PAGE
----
In the days before omnipresent and mobile internet devices, I once sat in a 100-person theatre-style classroom at Harvard University’s Management Development Program and watched in awe as a master-teacher recognized each student by name and by job-title. This faculty member had never been with our group previously and, yet, knew almost everyone’s particulars.
A student would ask a question and as a way to keep the other 99 students involved, this professor would turn and point to another student and say, “So, Ms. James, you just heard what Mr. Carey asked. You lead the Admissions Program at XYZ University, right? Tell us how his question might be answered at an institution like yours.”
This technique kept all students on their toes and engaged in every part of the learning. Additionally, everyone walked away feeling as if they had been provided a superior educational experience. “We just experienced teaching greatness!” And, “students can’t get this kind of experience everywhere!” were common refrains from those of us in the room that day.
The power of personalization is immense. It makes people feel special. It creates a positive and memorable experience. It makes people want to be in ongoing relationship with the personalizer. People are drawn to those who show an interest in knowing them.
Advancement professionals today have all kinds of technologies and tools with which to personalize our services – from simple mail merges which (should) banish the tired “Dear Friend” direct mail letter, to more sophisticated predictive modeling analytics for major donor prospects. But we typically use these tools as tactical instruments for a specific task and then put them aside. This is ok, but it misses the bigger point of how we might create truly meaningful interactions with donors and prospects.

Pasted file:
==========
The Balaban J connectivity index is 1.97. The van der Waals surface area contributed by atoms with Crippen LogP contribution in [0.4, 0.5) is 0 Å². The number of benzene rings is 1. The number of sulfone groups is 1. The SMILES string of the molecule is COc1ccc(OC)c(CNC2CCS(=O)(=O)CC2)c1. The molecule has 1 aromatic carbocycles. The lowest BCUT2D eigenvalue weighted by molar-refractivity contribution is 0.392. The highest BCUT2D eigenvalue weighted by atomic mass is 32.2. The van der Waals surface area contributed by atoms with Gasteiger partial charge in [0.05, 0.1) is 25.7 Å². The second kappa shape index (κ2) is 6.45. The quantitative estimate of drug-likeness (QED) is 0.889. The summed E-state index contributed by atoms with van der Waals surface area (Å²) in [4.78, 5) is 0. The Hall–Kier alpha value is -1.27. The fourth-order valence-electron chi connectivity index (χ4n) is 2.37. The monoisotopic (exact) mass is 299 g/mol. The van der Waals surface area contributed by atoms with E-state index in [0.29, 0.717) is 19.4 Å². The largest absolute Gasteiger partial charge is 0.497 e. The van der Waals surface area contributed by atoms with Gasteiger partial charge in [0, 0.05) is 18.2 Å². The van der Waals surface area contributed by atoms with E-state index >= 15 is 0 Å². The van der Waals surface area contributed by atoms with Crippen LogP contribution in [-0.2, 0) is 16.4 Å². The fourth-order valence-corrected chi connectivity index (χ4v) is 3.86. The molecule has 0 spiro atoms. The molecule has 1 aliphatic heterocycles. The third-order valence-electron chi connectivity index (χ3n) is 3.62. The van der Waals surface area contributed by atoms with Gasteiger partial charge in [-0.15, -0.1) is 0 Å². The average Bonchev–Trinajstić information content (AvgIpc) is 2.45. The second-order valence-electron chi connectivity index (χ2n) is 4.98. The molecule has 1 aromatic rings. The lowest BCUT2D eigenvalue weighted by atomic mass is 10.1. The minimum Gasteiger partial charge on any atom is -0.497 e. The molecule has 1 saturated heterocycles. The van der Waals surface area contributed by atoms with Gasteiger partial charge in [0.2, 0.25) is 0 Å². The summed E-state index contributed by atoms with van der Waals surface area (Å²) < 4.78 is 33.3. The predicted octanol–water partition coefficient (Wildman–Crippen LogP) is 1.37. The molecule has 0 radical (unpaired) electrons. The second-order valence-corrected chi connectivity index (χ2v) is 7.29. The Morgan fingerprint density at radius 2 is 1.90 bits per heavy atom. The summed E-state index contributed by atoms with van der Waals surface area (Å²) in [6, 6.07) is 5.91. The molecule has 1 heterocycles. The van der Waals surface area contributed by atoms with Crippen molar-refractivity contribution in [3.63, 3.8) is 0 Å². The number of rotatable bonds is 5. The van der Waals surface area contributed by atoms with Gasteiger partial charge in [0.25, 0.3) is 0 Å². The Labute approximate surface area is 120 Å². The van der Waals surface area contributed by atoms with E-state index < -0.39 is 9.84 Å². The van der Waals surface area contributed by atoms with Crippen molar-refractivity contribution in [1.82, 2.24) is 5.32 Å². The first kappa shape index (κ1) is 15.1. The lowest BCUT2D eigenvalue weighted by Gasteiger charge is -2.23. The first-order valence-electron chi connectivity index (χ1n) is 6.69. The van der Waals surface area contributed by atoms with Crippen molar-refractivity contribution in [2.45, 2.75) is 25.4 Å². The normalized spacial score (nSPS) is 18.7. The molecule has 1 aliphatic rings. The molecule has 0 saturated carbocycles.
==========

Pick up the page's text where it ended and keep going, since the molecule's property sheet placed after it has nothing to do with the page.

I stayed after the master-teacher’s session that summer day at Harvard and asked a simple question: “How did you do that? Not having ever seen us or been with us before?” The answer was simple and shocking.
“I can’t teach well, if I don’t know the students. So, I spent time over the last week memorizing the head-shot photos each of you provided and testing my memory on the information in your application materials. I have to do that to tailor my pedagogy to who will be in the room.”
Simply put, he put in the work. We were important enough for him to devote hours to learning who we were before he met us. He memorized. He tested himself. He did his homework on each of us. The reason we all walked away from that session feeling impressed and a bit special was because his efforts prior to our meeting signaled that he believed we mattered.
Yes, of course, we should be using technology and personalizing as much of our work with donors as possible. But even better is to put in the time to get to know your donors or prospective donors even before you meet and to continue learning about them as you get into relationship with them.
Take the time to show them that they matter.